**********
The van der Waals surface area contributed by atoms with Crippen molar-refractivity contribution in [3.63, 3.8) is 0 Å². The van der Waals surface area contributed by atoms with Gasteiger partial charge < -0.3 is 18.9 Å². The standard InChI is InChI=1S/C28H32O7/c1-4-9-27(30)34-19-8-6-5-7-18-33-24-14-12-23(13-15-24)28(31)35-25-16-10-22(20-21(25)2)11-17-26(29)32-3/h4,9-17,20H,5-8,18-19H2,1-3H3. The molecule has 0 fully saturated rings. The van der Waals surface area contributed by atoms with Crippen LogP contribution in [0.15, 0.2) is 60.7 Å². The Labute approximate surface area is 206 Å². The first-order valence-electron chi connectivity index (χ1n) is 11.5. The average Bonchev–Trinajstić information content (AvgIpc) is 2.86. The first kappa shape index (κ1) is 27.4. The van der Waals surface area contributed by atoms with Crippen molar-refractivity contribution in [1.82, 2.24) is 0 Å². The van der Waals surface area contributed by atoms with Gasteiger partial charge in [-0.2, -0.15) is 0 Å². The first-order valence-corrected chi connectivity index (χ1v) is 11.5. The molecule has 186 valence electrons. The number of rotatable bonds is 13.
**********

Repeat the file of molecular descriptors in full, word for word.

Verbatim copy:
The van der Waals surface area contributed by atoms with Crippen molar-refractivity contribution in [3.63, 3.8) is 0 Å². The van der Waals surface area contributed by atoms with Gasteiger partial charge < -0.3 is 18.9 Å². The standard InChI is InChI=1S/C28H32O7/c1-4-9-27(30)34-19-8-6-5-7-18-33-24-14-12-23(13-15-24)28(31)35-25-16-10-22(20-21(25)2)11-17-26(29)32-3/h4,9-17,20H,5-8,18-19H2,1-3H3. The molecule has 0 fully saturated rings. The van der Waals surface area contributed by atoms with Crippen LogP contribution in [0.15, 0.2) is 60.7 Å². The Labute approximate surface area is 206 Å². The first-order valence-electron chi connectivity index (χ1n) is 11.5. The average Bonchev–Trinajstić information content (AvgIpc) is 2.86. The first kappa shape index (κ1) is 27.4. The van der Waals surface area contributed by atoms with Crippen molar-refractivity contribution in [1.82, 2.24) is 0 Å². The van der Waals surface area contributed by atoms with Gasteiger partial charge in [-0.2, -0.15) is 0 Å². The first-order valence-corrected chi connectivity index (χ1v) is 11.5. The molecule has 186 valence electrons. The number of rotatable bonds is 13.